Shop tour part 2
Shop tour part 2
This is a Ryobi 4 inch belt sander that use mainly for making bevels and such
Shop tour part 2
This is my main router table.
It must be rolled out to use.
It has a Woodpecker precision fence.
It has a precision lift table and a really big Porter Cable router.
Shop tour part 2
Storage and organization are a constant problem. I try to keep things around that I actually use and find new homes for the rest.
Shop tour part 2
Shop tour part 2
Shop tour part 2
Here are a few more convenience tools, my stereo, and an important and seldom used kit. Safety is the most important thing in the shop! Dead Stop! No Discussion!
The picture in the upper left is of Richard Feynman, one of my personal heros. The Army officer in the picture on the right is my other personal hero, my father. He passed from Alzheimer's several years ago. The final picture is the first dollars I earned making guitars. I like to keep these reminders close at hand.
This is my central work station.
The granite slab is useful when you want to make sure its flat.
This is the secret button on the other half of the station.
Shop tour part 2
Shop tour part 2
Shop tour part 2
It is often convenient to have a work surface positioned at different heights. I combined the element of my old table with a lift mechanism to create this new table.
In the big white box is my mechanical room. To get into it I have to roll the table away, but it has good wheels. Inside is a 2400 CFM Grizzly dust collector and 90 gal compressor. The room used to be so loud you could not talk. This brings the noise down to a conversational level.
The dust collector pipe comes out at the floor and follows the north wall and the west wall.
The strategy I have taken is that I expect tools to move around. So, I built a dust collection system that always has a port at hand. These are called stand pipes for good reason. I put a metal blast gate on the unused pipes.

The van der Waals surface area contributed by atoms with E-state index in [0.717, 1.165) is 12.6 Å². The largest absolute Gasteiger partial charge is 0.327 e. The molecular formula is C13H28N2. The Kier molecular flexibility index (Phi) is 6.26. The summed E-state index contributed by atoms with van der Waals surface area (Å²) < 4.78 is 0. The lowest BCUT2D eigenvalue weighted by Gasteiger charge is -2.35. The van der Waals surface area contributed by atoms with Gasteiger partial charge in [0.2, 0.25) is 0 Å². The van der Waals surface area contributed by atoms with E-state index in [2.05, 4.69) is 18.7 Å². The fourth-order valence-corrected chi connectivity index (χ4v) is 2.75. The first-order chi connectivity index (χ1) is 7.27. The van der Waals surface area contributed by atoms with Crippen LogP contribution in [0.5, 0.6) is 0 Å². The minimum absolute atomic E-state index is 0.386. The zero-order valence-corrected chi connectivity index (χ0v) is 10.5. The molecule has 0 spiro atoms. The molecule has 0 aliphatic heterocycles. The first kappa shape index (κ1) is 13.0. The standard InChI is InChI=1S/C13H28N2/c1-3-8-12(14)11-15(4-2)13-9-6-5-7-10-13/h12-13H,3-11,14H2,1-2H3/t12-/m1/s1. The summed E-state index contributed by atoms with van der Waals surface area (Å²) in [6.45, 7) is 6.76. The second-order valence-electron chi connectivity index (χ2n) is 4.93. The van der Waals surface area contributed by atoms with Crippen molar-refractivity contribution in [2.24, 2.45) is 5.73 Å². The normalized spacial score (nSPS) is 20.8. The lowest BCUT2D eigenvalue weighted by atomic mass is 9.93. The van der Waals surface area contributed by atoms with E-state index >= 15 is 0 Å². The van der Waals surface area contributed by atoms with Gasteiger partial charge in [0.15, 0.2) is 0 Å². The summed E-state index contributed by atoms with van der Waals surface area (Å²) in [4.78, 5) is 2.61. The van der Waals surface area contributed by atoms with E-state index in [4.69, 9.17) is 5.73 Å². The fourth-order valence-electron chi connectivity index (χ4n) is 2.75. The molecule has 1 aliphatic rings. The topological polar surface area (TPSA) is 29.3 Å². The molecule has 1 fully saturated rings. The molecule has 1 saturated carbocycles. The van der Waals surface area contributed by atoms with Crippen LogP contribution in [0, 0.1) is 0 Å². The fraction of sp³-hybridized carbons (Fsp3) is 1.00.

This is a good time to describe the automated nature of my dust collection system. What you see here is an Ivac Pro automated blast gate. When the device detects that the tool has been turned on, by sensing the magnetic field around the power cable with a clamshell sensor, a signal is sent to the dust collector to turn on, and then a signal is sent to the blast gate to open. When the tool is turned off the blast gate closes and the dust collector runs for another 15 seconds to clear the line then turns off.
This makes collecting dust as convenient as it is going to get since I don't have to think about it when I go to a tool.
This is the west wall (Shop door open) and you can see the row of stand pipes
This is a close up of the pipes going to the band and table saws.
I bought this on a whim thinking I'll make my own bridge pins... someday.
My air gun.
I have about a 30 foot reach.
And here is my latest discovery. I've been waiting for years for battery technology to mature... well this is an e-Go 56 volt 575 CFM blower that I use to blow out the residual dust in the shop. Since it is cordless it is always ready to use and so the shop should stay cleaner.
The tape box found a niche.
I have containers of clamps,
And buckets of clamps,
And boxes of clamps,
I have a bit of a thing for a good clamp, mo clamps, mo better...psst, seen a good clamp recently?
More on this later.
My Universal Bindalator found a little niche for now.
This is my Fox buffing wheel squirreled away until it is needed. Believe it or not, this is the most dangerous tool in the shop.
This is my Fox sharpener... gotta love a sharp edge.
There is always an occasion where a movable dust collector port comes in handy.
I attempt to keep some kind of order in my bench draws. This is the spaghetti draw named for good reason.
All things measurement.
Right now tools.
Sanding and painting.
Sanding blocks, Dremel, and files.
Oversize and seldom used tool.
The triangular wall hanging is a piece my father created.
I'll use this room as a paint booth, and storage area.
Shop tour part 2
I'll blow the overs pray out this window with a couple of fans and guide walls.
This is my work in progress storage cabinet. Strange things happen if you leave your guitar out, so I like to put them behind glass as I work on them. This keeps broken clamps from flying across the room and denting that newly sanded top.
I get to display my forms.
And a place to store stuff
And I get a desk.

Shop tour part 2

The continued shop tour